- Letter Writer
- Letter to the Editor
- RAN Ships
- None noted.
- December 2013 edition of the Naval Historical Review (all rights reserved)
I refer to the article The Phantom Paradise in the September 2013 edition of the NHR and offer a little more information on the doctor.
In November 1882, the Queensland Medical Board received an application for registration from Dr Alexandre Baudouin. The address he gave was 5 Pitt Street, Sydney. He had probably been assisted in preparing his application by the French Consul in Sydney. He stated that he had ‘been abandoned in Sydney by the Expedition of the Marquis de Rays’ and had now been offered a position at the Hodgkinson District Hospital. The hospital was at Thornborough, then a gold mining town on the Hodgkinson goldfield near Mareeba in far north Queensland.
He had no diploma but stated that he had trained in Medicine at the University of Paris but had not finished his degree. He had been authorised by the University of Marine to serve as a physician and surgeon on French vessels and presented a certificate from a French maritime company that he had served as a doctor on steamers for two years.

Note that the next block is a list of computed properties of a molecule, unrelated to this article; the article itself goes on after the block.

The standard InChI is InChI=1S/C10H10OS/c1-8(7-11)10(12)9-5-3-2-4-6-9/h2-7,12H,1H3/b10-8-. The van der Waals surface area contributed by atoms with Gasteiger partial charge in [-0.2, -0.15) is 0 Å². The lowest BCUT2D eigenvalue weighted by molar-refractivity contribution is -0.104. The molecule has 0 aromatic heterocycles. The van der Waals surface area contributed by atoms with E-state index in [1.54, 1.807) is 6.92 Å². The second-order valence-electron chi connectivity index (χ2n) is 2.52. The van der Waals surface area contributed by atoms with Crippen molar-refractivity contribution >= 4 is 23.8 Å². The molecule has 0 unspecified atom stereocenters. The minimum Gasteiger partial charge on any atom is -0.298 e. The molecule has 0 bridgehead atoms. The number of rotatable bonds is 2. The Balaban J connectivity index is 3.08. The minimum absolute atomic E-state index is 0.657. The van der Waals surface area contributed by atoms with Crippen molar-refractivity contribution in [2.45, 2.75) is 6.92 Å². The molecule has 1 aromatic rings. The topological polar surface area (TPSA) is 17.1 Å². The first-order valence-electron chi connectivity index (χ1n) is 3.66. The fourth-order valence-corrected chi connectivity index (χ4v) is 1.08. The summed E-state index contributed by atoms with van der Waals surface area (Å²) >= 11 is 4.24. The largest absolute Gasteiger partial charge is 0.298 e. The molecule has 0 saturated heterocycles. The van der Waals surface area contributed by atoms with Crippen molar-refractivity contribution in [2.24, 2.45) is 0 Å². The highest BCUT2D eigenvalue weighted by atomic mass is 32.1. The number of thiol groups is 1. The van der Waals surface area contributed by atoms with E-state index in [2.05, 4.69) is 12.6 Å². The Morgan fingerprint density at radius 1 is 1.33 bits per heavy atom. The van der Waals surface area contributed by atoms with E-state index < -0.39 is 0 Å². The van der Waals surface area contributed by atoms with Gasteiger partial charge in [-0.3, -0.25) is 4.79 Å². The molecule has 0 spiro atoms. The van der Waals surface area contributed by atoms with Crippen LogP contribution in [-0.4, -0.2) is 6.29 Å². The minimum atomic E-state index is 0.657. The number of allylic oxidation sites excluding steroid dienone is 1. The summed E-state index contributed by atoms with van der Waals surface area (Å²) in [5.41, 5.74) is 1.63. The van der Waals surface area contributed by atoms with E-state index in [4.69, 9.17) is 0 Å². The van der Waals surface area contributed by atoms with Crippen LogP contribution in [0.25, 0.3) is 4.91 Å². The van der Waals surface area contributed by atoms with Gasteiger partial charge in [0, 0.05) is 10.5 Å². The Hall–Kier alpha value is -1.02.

Baudouin arrived in Cairns on 20 March 1882 on the steamer Génil with about 40 French, German and Italian survivors from the disastrous de Rays expedition. De Rays sent four ships with colonists from France, Italy and Germany to establish the Colonie Libre de Port Breton at Port Praslin, New Ireland. There were a number of deaths. Disease and lack of supplies resulted in the demise of the expedition and a number of the colonists came to Australia. Baudouin, one of two medical officers with the expedition, was credited as playing a big part in the rescue of survivors. The Génil left for Sydney but was forced to stop at Maryborough for about a month undergoing repairs. The ship arrived in Sydney on 30 May where she was seized by the Vice-Admiralty Court of New South Wales. She was later sold by auction and became a collier delivering coal from Wollongong to Sydney.
Baudouin was refused registration. In accordance with normal practice his papers were returned to him. He needed to work to get his fare back to France and, although he was not registered, he practised at Beenleigh for some months. In April 1883 he gave evidence, using an interpreter, in a case of manslaughter that occurred in the Beenleigh district in December 1882.
In 1883, Baudouin’s history of the de Rays’ expedition, written while he was in Maryborough, was published in France; with a copy held in the Mitchell Library. De Rays was prosecuted in Paris and Baudouin gave evidence of the suffering of the colonists and was sentenced to several years in prison.